Blog description.

Accentuating the Liberal in Classical Liberal: Advocating Ascendency of the Individual & a Politick & Literature to Fight the Rise & Rise of the Tax Surveillance State. 'Illigitum non carborundum'.

Liberty and freedom are two proud words that have been executed from the political lexicon: they were frog marched and stood before a wall of blank minds, then forcibly blindfolded, and shot, with the whimpering staccato of ‘equality’ and ‘fairness’ resounding over and over. And not only did this atrocity go unreported by journalists in the mainstream media, they were in the firing squad.

The premise of this blog is simple: the Soviets thought they had equality, and welfare from cradle to grave, until the illusory free lunch of redistribution took its inevitable course, and cost them everything they had. First to go was their privacy, after that their freedom, then on being ground down to an equality of poverty only, for many of them their lives as they tried to escape a life behind the Iron Curtain. In the state-enforced common good, was found only slavery to the prison of each other's mind; instead of the caring state, they had imposed the surveillance state to keep them in line. So why are we accumulating a national debt to build the slave state again in the West? Where is the contrarian, uncomfortable literature to put the state experiment finally to rest?

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Thursday, September 4, 2014

Practical Example of How Unfair Labour’s CGT Will Be – Houses Brought Pre-CGT. You Need to Read This.

Labour candidate hopeful, and Massey University tax lecturer Deborah Russell – and I like Deborah so in the age of dreadful, dirty politics, I am at pains to point out this is about policy only - has blogged a piece to allay our fears over Labour’s proposed capital gains tax (CGT), which she says is a fair tax. Only, as you will see from our correspondence below on that thread, my fears are only heightened - sorry for lousy formatting, I've not time to fix it.

My first query under comments:

A spillover from Twitter, I understand you don’t want to debate there, but there is one question I have which is a serious concern, given how Labour’s CGT tax was being mooted by end of the last Labour government.

Namely, in calculating the profit on instigation of CGT the deduction (for houses bought pre-CGT) was going to be a valuation date (I think that would’ve been date CGT came into effect). If so I would face the following unenviable position: I purchased a holiday house (for my sanity) at the peak of a market. In the area concerned that house would now have a market value $250,000 to $300,000 lower than I paid (which I’m fine with because the house is about lifestyle and my sanity from stressful job, it was not bought as an investment). However, under current CGT, would my deduction on a future sale be original cost to me in 2007 (from memory), or a recent valuation point deemed in the legislation.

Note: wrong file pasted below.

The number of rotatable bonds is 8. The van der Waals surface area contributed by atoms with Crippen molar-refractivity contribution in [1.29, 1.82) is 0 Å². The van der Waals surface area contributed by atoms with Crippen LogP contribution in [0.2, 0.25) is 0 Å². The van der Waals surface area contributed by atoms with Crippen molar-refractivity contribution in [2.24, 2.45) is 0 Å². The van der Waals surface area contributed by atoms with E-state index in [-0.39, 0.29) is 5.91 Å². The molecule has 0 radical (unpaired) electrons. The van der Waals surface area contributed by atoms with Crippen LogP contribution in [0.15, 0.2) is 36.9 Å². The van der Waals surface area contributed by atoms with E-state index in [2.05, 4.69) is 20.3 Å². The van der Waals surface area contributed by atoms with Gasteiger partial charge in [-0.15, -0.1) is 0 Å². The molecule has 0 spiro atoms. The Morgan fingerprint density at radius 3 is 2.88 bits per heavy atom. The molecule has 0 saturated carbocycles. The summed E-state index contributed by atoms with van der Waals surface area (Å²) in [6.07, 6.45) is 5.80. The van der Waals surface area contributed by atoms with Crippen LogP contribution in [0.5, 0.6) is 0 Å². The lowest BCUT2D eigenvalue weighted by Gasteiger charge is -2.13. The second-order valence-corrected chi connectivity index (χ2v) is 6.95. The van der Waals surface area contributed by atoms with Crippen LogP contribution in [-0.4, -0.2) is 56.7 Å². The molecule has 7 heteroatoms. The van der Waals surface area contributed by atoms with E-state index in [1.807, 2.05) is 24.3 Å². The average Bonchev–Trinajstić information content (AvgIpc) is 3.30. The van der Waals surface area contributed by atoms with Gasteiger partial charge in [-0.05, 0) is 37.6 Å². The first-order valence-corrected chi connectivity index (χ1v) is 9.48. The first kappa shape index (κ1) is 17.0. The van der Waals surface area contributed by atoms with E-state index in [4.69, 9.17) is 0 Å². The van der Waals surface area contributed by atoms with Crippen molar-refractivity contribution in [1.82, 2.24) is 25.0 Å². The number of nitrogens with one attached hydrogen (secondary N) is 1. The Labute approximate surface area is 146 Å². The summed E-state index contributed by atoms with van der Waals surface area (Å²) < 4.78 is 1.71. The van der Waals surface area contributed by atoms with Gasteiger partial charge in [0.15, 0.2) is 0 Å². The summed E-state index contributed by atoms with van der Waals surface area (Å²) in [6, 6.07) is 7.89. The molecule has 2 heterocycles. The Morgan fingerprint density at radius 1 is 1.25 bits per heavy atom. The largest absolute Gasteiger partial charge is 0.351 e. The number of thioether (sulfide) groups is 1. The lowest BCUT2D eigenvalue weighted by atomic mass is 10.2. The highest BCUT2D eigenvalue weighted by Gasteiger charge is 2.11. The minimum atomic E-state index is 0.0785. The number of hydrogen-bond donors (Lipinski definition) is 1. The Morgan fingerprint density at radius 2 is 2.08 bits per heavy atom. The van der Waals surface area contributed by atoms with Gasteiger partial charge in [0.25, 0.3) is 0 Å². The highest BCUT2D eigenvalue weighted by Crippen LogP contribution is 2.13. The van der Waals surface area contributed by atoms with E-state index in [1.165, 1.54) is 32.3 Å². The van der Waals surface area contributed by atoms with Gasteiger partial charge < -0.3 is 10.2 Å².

That is, say if a year after your CGT comes in I sell my house for exactly what I paid in 2007, thus no profit (and a loss in inflationary terms), is there correctly no capital profit under your proposed CGT, or is my deduction the valuation on day CGT starts (being $300,000 less than cost, which it now is), thus I will be stung with tax on a $300,000 fictitious profit?

Deborah’s Reply:

The CGT will apply to gains from the date of implementation. So the critical date for existing assets is the date from which the CGT law comes in. It’s right there in the policy: Labour’s Capital Gains Tax Policy.

But it’s an interesting problem, and one on which I presume you would put in a submission when the fine detail of the law is being hammered out. I can think of a solution right away, but I’m a little reluctant to leap into print on it without talking it through with people in my party.

And My Signoff Comment:

See, I'm stunned. You can see how unfair this is .... getting back to your notion of fairness.

Trouble is first time around - end of last Labour government - I was corresponding over this matter with the then minister (can't remember who, Dunne?) on simply changing the wording to 'deduction the higher of valuation on implementation date or original cost', and I was getting no traction at all. And how hard can it be to achieve the fairness in that simple clause? Problem is the Left don't worry about fairness to those of us paying the taxes, and I can't think of anything unfairer than that.

I believe Australia's CGT takes something up to one third of their taxing acts: it's a complex, unfair behemoth. So I hope to Rand we don't end up with a Labour/Green government, but all the best with your own campaigning.

(And if you want a 'laugh' I'm still trying to do the numbers on Maryan Street getting in on current polling at number 15. I see the only piece of worthwhile legislation that is likely over next three years - given National are socialists also - being the basic individual/family right back of dying with dignity, and despite possibility of being ostracised by fellow Libertarians, I will party vote Labour this once to make sure Maryan gets across the mark - do you know if she is in with Labour polling about 24%?)